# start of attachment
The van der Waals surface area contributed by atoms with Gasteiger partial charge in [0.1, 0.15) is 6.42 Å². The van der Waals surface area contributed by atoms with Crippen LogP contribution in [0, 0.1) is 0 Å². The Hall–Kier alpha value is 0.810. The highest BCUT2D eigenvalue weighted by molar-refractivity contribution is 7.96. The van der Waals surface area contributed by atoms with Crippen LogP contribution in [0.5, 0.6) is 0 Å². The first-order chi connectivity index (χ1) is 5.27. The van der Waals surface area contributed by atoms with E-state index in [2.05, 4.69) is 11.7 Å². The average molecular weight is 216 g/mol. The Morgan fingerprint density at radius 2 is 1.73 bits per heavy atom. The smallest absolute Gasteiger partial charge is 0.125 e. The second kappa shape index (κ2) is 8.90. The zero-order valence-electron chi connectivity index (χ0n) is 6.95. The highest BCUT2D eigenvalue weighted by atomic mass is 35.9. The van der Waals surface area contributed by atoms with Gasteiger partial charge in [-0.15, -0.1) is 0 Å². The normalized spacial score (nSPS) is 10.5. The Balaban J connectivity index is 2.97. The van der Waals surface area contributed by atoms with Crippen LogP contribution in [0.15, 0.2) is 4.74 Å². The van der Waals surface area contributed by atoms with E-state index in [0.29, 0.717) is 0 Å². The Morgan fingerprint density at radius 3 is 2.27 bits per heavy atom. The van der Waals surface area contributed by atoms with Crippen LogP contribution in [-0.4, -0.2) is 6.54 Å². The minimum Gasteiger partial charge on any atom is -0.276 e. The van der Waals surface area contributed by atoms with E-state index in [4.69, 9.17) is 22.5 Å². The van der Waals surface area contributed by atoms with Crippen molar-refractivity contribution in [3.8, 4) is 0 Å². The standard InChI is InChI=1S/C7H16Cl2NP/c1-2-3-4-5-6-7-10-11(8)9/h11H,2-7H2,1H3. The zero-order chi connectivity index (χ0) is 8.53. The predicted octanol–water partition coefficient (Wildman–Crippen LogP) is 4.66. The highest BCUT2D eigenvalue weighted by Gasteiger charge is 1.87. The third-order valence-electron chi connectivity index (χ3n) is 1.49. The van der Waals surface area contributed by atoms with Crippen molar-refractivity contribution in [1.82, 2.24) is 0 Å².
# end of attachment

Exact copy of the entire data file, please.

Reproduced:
The van der Waals surface area contributed by atoms with Gasteiger partial charge in [0.1, 0.15) is 6.42 Å². The van der Waals surface area contributed by atoms with Crippen LogP contribution in [0, 0.1) is 0 Å². The Hall–Kier alpha value is 0.810. The highest BCUT2D eigenvalue weighted by molar-refractivity contribution is 7.96. The van der Waals surface area contributed by atoms with Crippen LogP contribution in [0.5, 0.6) is 0 Å². The first-order chi connectivity index (χ1) is 5.27. The van der Waals surface area contributed by atoms with E-state index in [2.05, 4.69) is 11.7 Å². The average molecular weight is 216 g/mol. The Morgan fingerprint density at radius 2 is 1.73 bits per heavy atom. The smallest absolute Gasteiger partial charge is 0.125 e. The second kappa shape index (κ2) is 8.90. The zero-order valence-electron chi connectivity index (χ0n) is 6.95. The highest BCUT2D eigenvalue weighted by atomic mass is 35.9. The van der Waals surface area contributed by atoms with Gasteiger partial charge in [-0.15, -0.1) is 0 Å². The normalized spacial score (nSPS) is 10.5. The Balaban J connectivity index is 2.97. The van der Waals surface area contributed by atoms with Crippen LogP contribution in [0.15, 0.2) is 4.74 Å². The van der Waals surface area contributed by atoms with E-state index in [0.29, 0.717) is 0 Å². The Morgan fingerprint density at radius 3 is 2.27 bits per heavy atom. The van der Waals surface area contributed by atoms with Crippen LogP contribution in [-0.4, -0.2) is 6.54 Å². The minimum Gasteiger partial charge on any atom is -0.276 e. The van der Waals surface area contributed by atoms with E-state index in [4.69, 9.17) is 22.5 Å². The van der Waals surface area contributed by atoms with Crippen molar-refractivity contribution in [3.8, 4) is 0 Å². The standard InChI is InChI=1S/C7H16Cl2NP/c1-2-3-4-5-6-7-10-11(8)9/h11H,2-7H2,1H3. The zero-order chi connectivity index (χ0) is 8.53. The predicted octanol–water partition coefficient (Wildman–Crippen LogP) is 4.66. The highest BCUT2D eigenvalue weighted by Gasteiger charge is 1.87. The third-order valence-electron chi connectivity index (χ3n) is 1.49. The van der Waals surface area contributed by atoms with Crippen molar-refractivity contribution in [1.82, 2.24) is 0 Å².